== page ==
Colloquium Details

Compositional Models for Information Extraction

Speaker: Mark Dredze, Johns Hopkins University

Location: 60 Fifth Avenue 150

Date: February 27, 2017, 2 p.m.

Host: Subhash Khot


Advances in machine learning have led to new neural models for learning effective representations directly from data. Yet for many tasks, years of research have created hand-engineered features that yield state of the art performance. This is the case in relation extraction, a task in the field of information extraction in which a system consumes natural language and produces a structured machine readable representation of relationships between entities. Relation extraction systems are the backbone of a many end-user applications, including question answering, web search and clinical text analysis.

I will present feature-rich compositional models that combine both hand-engineered features with learned text representations to achieve new state-of-the-art results for relation extraction. These models are widely applicable to problems within natural language processing and beyond. Additionally, I will survey how these models fit into my broader research program by highlighting work by my group on developing new machine learning methods for extracting public health information from clinical and social media text.

Speaker Bio:

Mark Dredze is an Assistant Research Professor in Computer Science at Johns Hopkins University and a research scientist at the Human Language Technology Center of Excellence. He is also affiliated with the Center for Language and Speech Processing, the Center for Population Health Information Technology, and holds a secondary appointment in the Department of Health Sciences Informatics in the School of Medicine. He obtained his PhD from the University of Pennsylvania in 2009.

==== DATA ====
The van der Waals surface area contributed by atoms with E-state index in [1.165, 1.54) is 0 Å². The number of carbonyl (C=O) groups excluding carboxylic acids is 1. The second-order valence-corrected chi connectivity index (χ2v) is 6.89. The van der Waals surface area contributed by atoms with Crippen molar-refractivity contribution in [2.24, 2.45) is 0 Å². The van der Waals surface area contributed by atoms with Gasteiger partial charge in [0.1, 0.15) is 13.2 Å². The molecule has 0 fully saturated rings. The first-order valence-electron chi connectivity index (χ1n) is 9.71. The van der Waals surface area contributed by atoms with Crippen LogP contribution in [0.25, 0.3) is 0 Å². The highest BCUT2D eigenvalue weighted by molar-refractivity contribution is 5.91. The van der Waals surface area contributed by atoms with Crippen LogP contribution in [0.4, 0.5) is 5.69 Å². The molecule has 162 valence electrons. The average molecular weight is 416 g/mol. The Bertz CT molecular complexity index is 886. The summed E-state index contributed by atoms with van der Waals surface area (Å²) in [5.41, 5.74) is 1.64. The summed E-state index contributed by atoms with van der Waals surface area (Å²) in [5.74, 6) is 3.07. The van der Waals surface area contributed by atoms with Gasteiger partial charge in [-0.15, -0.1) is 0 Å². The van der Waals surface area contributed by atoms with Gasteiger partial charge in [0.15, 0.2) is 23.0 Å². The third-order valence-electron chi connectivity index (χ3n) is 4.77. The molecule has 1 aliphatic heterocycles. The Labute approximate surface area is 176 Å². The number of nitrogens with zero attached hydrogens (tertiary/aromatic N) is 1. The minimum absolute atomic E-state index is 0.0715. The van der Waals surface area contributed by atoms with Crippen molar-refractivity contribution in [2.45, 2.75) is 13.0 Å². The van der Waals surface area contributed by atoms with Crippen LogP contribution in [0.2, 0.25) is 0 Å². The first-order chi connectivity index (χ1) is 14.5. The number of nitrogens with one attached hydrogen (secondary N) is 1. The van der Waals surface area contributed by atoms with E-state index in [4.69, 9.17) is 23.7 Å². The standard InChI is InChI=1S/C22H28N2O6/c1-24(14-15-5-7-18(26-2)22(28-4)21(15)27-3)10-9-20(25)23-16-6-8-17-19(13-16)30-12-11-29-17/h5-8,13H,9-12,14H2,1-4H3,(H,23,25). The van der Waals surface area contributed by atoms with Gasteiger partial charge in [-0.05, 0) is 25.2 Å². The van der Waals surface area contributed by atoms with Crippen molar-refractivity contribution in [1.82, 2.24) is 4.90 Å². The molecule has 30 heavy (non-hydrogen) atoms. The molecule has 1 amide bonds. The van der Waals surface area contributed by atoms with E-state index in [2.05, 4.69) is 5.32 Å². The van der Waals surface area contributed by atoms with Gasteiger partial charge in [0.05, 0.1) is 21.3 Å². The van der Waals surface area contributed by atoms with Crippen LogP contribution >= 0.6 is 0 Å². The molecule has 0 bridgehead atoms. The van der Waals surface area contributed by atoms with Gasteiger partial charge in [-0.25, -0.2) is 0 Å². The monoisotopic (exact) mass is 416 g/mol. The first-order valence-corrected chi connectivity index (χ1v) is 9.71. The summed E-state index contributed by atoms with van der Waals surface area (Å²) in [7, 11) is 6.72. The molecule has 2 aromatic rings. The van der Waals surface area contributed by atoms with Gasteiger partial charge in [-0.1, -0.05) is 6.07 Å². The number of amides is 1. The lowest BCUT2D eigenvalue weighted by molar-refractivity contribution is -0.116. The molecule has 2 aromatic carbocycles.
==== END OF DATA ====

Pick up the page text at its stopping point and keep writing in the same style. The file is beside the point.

Prof. Dredze has wide-ranging research interests developing machine learning models for natural language processing (NLP) applications. Within machine learning, he develops new methods for graphical models, deep neural networks, topic models and online learning, and has worked in a variety of learning settings, such as semi-supervised learning, transfer learning, domain adaptation and large-scale learning. Within NLP he focuses on information extraction but has considered a wide range of NLP tasks, including syntax, semantics, sentiment and spoke language processing.

Beyond his work in core areas of computer science, Prof. Dredze has pioneered new applications of these technologies in public health informatics, including work with social media data, biomedical articles and clinical texts. He has published widely in health journals including the Journal of the American Medical Association (JAMA), the American Journal of Preventative Medicine (AJPM), Vaccine, and the Journal of the American Medical Informatics Association (JAMIA). His work is regularly covered by major media outlets, including NPR, the New York Times and CNN.


In-person attendance only available to those with active NYU ID cards.

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